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predicted for Costa Rica
By Jay Brodell
Luis Guillermo Solís Rivera frankly told Democrats Monday that he was speaking to convince them that his candidate should win the Costa Rican presidential election.
Solís, who taught political science at the University of Michigan, did so in fluent English. His candidate is Rolando Araya, of the Liberation National party.
|Solís, as the candidate's
coordinator for foreign affairs, is a likely foreign minister in an Araya
government, he agreed after his talk.
So his words carried weight. In short, he sees a very tight race, played out on the television screen with possible influences by third-party candidates with from 75 to 80 percent of those eligible finally voting. Thanks to television, "the shallowness is going to be horrendous," he said of the campaign.
No matter who wins, Solís said, the new president will not have a strong mandate due to the close vote, he predicted. "Bipartisanship remains a strong element of Costa Rican politics," he said.
The current president, Miguel Angel Rodriquez, is a member of Partido Unidad Social Cristiana. He can't run again. But Abel Pacheco of the same party is showing more strength in surveys than Araya.
Solís said Pacheco, a career politician, is perceived as not being a politician by the public. He admitted that Pacheco seems to be less stiff in public than his candidate, Araya, who has a habit of keeping his chin in his chest.
The election is Feb. 3, the first Sunday of that month
Two minor party candidates concern Solís, he said. One is Ottón Solís, the charismatic candidate of the new Acción Ciudadana Party. The other is Otto Guevara of Movimiento Libertario. Both these candidates can take votes away from the major candidates, and a showing of more than 5 percent of the popular vote by Ottón Solís would mean trouble for Araya, Luis Guillermo Solís said.
The speaker likened the minor party candidates to Ralph Nader's candidacy in the U.S. presidential elections, a sore spot for U.S. Democrats in Costa Rica, many of whom feel Nader pulled enough votes from their party to give the election to George Bush.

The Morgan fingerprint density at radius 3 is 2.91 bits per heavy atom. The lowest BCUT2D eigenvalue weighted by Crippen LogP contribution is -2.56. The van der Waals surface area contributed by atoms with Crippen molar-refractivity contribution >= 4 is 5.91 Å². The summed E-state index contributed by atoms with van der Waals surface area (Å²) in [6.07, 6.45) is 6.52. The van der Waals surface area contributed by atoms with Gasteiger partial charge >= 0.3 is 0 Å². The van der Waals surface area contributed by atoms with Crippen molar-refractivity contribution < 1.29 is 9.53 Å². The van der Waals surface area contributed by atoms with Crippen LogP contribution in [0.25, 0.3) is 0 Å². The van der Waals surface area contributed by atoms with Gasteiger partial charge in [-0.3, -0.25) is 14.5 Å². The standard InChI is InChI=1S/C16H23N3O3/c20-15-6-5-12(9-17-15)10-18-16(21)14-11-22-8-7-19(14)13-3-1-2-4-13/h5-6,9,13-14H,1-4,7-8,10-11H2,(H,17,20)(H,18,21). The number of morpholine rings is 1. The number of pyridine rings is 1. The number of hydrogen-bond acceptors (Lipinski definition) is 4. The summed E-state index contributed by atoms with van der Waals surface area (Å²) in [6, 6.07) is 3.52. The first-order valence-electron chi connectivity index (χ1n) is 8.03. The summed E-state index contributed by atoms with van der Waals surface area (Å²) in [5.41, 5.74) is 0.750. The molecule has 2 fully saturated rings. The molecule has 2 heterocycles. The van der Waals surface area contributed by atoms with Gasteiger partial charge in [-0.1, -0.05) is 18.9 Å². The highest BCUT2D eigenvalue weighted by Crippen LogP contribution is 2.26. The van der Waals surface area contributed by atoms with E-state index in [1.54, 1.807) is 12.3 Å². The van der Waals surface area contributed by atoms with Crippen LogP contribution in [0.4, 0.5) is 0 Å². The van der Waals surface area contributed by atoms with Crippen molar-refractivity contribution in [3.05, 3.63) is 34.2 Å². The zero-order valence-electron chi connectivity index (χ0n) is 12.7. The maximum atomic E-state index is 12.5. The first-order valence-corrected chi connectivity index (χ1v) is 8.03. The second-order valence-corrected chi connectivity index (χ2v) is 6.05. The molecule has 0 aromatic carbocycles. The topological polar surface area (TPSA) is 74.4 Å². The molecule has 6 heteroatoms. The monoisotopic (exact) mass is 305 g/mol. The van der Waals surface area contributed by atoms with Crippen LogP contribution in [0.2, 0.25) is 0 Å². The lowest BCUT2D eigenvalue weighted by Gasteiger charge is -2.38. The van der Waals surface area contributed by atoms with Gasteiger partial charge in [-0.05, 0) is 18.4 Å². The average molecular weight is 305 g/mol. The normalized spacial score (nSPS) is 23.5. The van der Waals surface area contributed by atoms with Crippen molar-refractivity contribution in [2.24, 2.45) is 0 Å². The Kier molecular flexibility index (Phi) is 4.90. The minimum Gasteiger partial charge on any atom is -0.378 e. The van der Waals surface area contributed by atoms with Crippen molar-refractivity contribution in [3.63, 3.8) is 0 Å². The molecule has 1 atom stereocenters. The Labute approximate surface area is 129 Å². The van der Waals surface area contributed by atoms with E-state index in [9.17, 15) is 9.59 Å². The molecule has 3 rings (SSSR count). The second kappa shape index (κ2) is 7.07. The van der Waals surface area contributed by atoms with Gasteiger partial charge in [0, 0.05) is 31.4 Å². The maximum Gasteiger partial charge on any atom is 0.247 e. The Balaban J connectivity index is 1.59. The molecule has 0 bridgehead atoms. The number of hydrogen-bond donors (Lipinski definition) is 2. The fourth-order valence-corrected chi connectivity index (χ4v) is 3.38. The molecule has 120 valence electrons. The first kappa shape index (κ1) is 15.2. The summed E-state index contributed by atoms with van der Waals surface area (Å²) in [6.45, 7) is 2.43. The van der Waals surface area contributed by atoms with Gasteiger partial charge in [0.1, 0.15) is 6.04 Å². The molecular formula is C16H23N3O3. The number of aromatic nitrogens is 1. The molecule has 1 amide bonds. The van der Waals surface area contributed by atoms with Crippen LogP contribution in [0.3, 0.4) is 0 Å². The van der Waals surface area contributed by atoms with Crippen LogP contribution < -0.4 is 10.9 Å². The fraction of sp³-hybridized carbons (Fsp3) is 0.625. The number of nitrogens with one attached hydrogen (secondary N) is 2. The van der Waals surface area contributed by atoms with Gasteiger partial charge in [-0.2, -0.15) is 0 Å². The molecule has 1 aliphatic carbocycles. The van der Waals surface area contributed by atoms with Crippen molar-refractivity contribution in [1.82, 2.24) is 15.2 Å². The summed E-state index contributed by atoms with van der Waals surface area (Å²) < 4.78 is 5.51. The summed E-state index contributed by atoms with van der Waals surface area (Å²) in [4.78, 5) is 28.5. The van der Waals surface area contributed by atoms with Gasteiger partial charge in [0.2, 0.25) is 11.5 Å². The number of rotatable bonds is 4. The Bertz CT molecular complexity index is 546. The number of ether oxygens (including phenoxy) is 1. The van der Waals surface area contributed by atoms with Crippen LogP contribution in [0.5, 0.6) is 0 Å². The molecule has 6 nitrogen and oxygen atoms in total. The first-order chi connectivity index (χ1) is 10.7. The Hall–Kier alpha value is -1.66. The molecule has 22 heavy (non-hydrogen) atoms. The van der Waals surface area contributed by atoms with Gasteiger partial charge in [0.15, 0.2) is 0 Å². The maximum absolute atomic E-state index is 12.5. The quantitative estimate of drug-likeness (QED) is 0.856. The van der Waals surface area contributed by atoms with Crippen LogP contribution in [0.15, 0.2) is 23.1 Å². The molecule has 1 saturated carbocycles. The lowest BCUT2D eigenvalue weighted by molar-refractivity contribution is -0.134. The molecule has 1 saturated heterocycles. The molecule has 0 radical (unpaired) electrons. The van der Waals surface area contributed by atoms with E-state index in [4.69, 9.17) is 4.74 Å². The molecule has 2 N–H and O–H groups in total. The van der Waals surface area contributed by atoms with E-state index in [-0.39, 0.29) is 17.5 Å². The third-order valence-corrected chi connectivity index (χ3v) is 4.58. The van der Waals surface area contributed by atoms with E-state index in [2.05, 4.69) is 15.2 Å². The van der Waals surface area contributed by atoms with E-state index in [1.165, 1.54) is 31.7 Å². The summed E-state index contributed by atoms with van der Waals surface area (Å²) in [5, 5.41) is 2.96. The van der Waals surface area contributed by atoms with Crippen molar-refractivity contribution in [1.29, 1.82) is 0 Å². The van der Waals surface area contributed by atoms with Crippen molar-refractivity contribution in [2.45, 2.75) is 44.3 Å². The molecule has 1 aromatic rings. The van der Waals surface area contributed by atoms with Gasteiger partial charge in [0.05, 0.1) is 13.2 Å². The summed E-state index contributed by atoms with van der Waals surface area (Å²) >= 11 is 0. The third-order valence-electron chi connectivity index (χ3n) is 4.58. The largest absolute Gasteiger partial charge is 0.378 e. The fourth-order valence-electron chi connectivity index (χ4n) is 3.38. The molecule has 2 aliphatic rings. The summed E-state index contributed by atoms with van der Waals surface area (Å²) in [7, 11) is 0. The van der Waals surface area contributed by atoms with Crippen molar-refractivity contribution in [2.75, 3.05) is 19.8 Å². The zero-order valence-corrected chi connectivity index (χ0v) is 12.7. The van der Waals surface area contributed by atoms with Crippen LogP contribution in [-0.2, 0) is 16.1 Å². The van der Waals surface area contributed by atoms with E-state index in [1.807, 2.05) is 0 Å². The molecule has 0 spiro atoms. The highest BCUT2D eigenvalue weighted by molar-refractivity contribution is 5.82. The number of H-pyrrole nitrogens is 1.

Solís said that scandals involving the major parties would help the minor candidates who stress anti-corruption proposals. Solís referred directly to news reports Monday of how current deputies had interceded with government officials to win visas for Chinese immigrants. He characterized the visas as having been sold.
Despite the abundance of other issues to be addressed in Costa Rican life, the campaign will be played out over these four, he predicted:
Revamping the Costa Rican economy, which still principally is agrarian, is vital, he said, noting that the major national economic indicator, the gross domestic product, is in "serious condition" and that the colon is overvalued.
His solution, he said, is a return to the strong welfare state of 20 years ago where governmental power, made more efficient, can provide low-interest housing loans, eliminate poverty and champion health reforms. A strong central government is vital to development, he said. Economic reverses in the 1980s deflated the state's power then.
"Capitalist progressive states are strong states," he said. He got no argument from the more than 40 Democrats in the audience at the Gran Hotel Costa Rica, particularly when he invoked the name of U.S. President Franklin Roosevelt, also a Democrat, who pioneered social legislation in the 1930s. Ironically, most of his audience are U.S. citizens who will not be voting in Costa Rica's elections.
To make his point about a strong central government, Solís displayed his Costa Rican cedula of identity. Many U.S. students he has met here feared the cedula as an example of author George Orwell's Big Brother, he said. Then he produced his U.S. Social Security card and characterized it as being worse in terms of personal privacy than the cedula. The point was that the United States maintains a stronger central government.
Solís, trained as an historian, is a political science professor and an associate dean at the University of Costa Rica and project manager of Trans-border Cooperation in Central America as part of the Foundation for Peace and Democracy
Some of Luis Guillermo Solís' other points in his talk Monday:
• Peasants are dying all over the world, including in the United States, in part, because of globalization and increased commerce in agricultural products. "You subsidize agriculture, or they die."